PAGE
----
Woman in Air Force says trainer intimidated her into having sex


A woman testified at a U.S. Air Force court-martial that a training instructor accused of serial sexual assault started by flirting with her when she was in basic training, then hugging and kissing her and finally intimidating her into having sex with him against her will.

The unidentified woman testified on the second day of the court-martial of Staff Sergeant Luis Walker, who is accused of inappropriate sexual conduct with ten female Air force trainees.

His is the first case to go to trial in the worst military sex scandal since 1996m Reuters reports.

Walker is charged with 28 counts, including rape, aggravated sexual assault, attempted aggravated sexual assault and adultery, which is a crime under the Uniform Code of Military Justice. If he is convicted, he faces up to life in prison, as well as a dishonorable discharge.

The woman, referred to only as victim No. 10, testified on Tuesday that Walker’s attention was nice at first because it made her feel she stood out from the other recruits.

But nice turned to nasty when Walker ended one of their support sessions by “holding up his arms like a hug,” she said.
“At first I hesitated because I know that is against regulations,” she said. “But I didn’t know what would happen to me if I said no.”

She testified Walker kissed her on the lips and then quickly apologized. But about a month later, Walker called her into an office that had a cot in the back, sat on the cot, and suggested “with his hand gestures” that she engage in sexual activity with him.
“I said no several times, but he didn’t accept that answer,” she said, adding that although the two engaged in sex, she could not remember the details. The encounter was not violent, she said.

Walker, who has been joined by his wife in the small courtroom on the sprawling Lackland Air Force base where the service’s basic training is conducted, carefully jotted down notes as the woman testified, and repeatedly leaned over to make comments to his attorneys.


Lead prosecutor Major Patricia Gruen told the seven-member military panel that Walker is a “wolf in sheep’s clothing,” who used his authority as a military trainer to prey on vulnerable young women, away from home for the first time and anxious to make a good impression in their new military environment.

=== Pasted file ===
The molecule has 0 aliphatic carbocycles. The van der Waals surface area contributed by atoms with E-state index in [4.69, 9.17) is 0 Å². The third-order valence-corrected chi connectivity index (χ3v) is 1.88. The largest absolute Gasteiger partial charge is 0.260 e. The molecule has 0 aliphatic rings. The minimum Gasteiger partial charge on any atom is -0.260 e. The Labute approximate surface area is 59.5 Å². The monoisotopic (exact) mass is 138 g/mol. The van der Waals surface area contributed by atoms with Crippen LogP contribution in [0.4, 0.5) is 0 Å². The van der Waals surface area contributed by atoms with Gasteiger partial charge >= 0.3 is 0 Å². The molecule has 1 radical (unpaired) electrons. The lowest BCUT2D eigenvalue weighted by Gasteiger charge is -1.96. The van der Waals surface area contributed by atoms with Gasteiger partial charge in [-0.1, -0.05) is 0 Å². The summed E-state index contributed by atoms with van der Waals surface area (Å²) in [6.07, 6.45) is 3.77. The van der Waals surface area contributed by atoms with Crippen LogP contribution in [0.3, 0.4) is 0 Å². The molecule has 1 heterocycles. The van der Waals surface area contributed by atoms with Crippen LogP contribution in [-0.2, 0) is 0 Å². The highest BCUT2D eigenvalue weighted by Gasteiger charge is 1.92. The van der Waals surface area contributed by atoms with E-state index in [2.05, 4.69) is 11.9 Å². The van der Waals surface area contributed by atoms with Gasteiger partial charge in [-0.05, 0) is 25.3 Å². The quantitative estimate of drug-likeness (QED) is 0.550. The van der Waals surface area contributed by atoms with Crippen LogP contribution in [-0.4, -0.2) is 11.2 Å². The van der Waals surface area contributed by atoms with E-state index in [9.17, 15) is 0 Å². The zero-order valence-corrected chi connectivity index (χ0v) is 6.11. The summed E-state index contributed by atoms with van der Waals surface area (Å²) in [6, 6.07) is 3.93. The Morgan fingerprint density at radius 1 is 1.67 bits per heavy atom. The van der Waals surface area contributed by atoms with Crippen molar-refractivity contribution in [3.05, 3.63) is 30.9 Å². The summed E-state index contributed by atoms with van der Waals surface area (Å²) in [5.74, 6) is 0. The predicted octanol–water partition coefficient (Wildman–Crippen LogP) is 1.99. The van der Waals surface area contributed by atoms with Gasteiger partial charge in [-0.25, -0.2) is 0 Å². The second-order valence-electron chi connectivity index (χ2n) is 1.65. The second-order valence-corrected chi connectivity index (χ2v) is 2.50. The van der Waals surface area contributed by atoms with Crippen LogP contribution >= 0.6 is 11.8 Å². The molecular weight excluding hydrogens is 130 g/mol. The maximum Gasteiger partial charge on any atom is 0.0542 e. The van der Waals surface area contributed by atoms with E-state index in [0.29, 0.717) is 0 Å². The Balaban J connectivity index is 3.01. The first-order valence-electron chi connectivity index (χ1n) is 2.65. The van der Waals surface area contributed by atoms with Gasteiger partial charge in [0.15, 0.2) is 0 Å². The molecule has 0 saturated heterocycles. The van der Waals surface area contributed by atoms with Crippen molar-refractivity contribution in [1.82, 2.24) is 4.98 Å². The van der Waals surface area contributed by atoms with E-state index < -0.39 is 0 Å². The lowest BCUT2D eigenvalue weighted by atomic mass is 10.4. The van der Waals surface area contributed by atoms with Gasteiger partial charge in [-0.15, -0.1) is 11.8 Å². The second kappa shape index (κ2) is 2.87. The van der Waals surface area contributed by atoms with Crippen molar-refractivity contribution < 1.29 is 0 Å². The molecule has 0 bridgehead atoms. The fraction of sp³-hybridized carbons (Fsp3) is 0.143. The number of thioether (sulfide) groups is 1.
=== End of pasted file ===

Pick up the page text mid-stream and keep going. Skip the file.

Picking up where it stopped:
“Here sits before you a predator,” she said.

But defense attorney Major Naomi Dennis said Walker is being prosecuted for “the way he looked” at recruits. None of the women are saying Walker used violence or threats, she said.
“Not one of the complaining witnesses went looking for OSI (the Office of Special Investigations, the Air Force law enforcement agency),” she said. “OSI went looking for them.”

Dennis said the victim who testified on Tuesday displayed a photograph of herself and Walker on her desk at Lackland after she had graduated from basic training and had moved on to technical school.

Despite the very close quarters of a military barracks, no one in the woman’s unit reported any unusual or inappropriate activity taking place, Dennis said.

A total of ten victims are expected to testify at the court martial, which will last into next week.

The scandal widened further on Tuesday as military officials confirmed that a seventh training instructor at the base has been referred for court martial. The instructor faces up to 43 years in jail for sexually assaulting a female recruit during basic training.

One of the accused trainers has pleaded guilty. Another five are expected to face courts-martial.

Another 35 trainers have been pulled off regular duty while they are being investigated. Thirty-one women have come forward with accusations and the investigation continues, the Air Force says.

There has not been a larger military sex scandal since a dozen officers and enlisted men were charged with inappropriate activity at the Aberdeen, Maryland U.S. Army base in 1996.